Targeting niche markets can be key to the success of a Self-Pay Physical Therapy practice, so today I’d like to discuss one that most urban areas will have: Cyclists. When identifying niche markets and target populations that are likely to pay more out of pocket for PT, you need to make sure they possess at least one of these two characteristics:

 

  1.     A decent financial surplus (on average).
  2.     Intense passion for their sport/activity.

Having just one of these is enough in many cases. For example, in rural West Texas, High School Football is considered more important than most of us can imagine. The passion and emotions associated with it are incredibly intense. There are a number of families who will drive 4 hours to my clinic so that Little Johnny can get treatment, then stay in a hotel and get another treatment the next day before heading home. They may not have much money but they’ll gladly pay $120/treatment (or more) if it means their son can play in that weekend’s Football game. 

With cycling, you often have both the above factors working in your favor. I’m not saying that all cyclists are wealthy and are hardcore about competing; but those bikes are incredibly expensive, and people willing to pay that much for the bike tend to also be okay with paying more out of pocket for great treatment.

So how do you “get in” with the cycling community? Probably the best way would be to become a cyclist yourself, but I can’t afford those bikes so here is what I’ve done …

As I’ve explained in other posts, you don’t want to approach businesses and groups simply asking for business if you can avoid it. It’s better if you can create a scenario in which you clearly want to set up a mutually beneficial relationship. If you can convey that you may be able to send business their way as well, they’ll be much more open to you.

In my experience, many common cycling injuries can be solved or at least improved when the cyclist’s bike has been properly “fitted” for them. Any serious bike shop will have someone who does bike fitting and retooling. So here is one way to “get in” with a bike shop and start to generate referrals: approach a bike shop and explain that your cycling patients are often hurting because they haven’t had their bike fitted or something has changed over time and they need a retool. Explain that you’re looking for resources for your patients and you’d like to meet the person who does this work for the shop.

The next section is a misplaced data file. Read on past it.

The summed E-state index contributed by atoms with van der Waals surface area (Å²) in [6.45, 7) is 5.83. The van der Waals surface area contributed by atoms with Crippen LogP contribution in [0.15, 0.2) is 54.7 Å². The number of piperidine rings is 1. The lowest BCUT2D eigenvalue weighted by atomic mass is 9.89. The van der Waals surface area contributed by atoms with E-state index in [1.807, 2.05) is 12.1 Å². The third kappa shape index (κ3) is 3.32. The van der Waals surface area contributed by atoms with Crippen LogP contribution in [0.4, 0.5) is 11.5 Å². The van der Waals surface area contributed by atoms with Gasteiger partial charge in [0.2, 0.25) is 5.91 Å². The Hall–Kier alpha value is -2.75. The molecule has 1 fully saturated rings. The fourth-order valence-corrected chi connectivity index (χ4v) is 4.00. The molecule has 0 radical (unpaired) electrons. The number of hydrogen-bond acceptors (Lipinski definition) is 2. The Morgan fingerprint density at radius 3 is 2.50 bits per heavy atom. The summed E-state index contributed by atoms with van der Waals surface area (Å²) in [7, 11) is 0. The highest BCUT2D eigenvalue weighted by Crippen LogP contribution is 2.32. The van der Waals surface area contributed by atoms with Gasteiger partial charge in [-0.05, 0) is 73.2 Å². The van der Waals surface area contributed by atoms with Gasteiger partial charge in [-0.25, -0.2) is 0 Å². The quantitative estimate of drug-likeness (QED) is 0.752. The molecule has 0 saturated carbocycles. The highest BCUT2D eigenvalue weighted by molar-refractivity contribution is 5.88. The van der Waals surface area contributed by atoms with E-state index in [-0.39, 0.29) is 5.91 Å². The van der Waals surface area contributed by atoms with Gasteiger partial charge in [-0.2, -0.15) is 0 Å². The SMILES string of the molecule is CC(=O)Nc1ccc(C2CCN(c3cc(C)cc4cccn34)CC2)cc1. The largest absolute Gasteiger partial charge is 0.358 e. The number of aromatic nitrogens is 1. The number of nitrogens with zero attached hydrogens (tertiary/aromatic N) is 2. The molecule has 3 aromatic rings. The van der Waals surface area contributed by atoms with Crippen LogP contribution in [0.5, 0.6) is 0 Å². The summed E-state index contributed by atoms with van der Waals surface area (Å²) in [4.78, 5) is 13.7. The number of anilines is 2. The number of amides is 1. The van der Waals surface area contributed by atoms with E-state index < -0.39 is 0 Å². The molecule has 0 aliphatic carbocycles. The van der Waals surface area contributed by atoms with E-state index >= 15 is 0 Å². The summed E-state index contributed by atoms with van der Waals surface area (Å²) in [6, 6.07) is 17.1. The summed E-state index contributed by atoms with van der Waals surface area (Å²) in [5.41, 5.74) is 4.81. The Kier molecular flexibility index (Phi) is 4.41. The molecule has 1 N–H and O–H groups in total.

See if you can set up a time to come observe a bike fitting or two. You can learn a lot and also take the opportunity to impress them with your knowledge of biomechanics and your ability to treat common cycling injuries. If you are going to do this, spend a good amount of time beforehand doing online research on bike fit geometries, common problems with bike fits, common cycling injuries, etc etc.

Be ready to explain how you would treat certain issues that are often revealed in a bike fitting (tight TFL/ITB, Achilles tightness, insufficient glute contribution, tight QL/Psoas causing asymmetrical trunk movements, etc). If you’re not already familiar with this information, make sure you know it before you show up to the bike shop.

As you build up a cycling clientele and a reputation in the community, you will then have the ability to effectively approach the best-known coaches/trainers. Prove to them you can get their cyclists riding pain-free quicker than other clinics in town, and you’ll have a steady stream of Cash-pay patients.

Aside from the tactics above, there are plenty of other ways to get involved in your cities’ cycling community: purchasing booth space at races, offering free injury evaluations before/after group rides that start/end at the bike shop, advertising in cycling publications, etc. My suggestion would be to explore the Free options first … you may not have to spend a dime to successfully build a name for yourself among the cyclists in your area.

For other niche market ideas for Cash PT Practices, click here.

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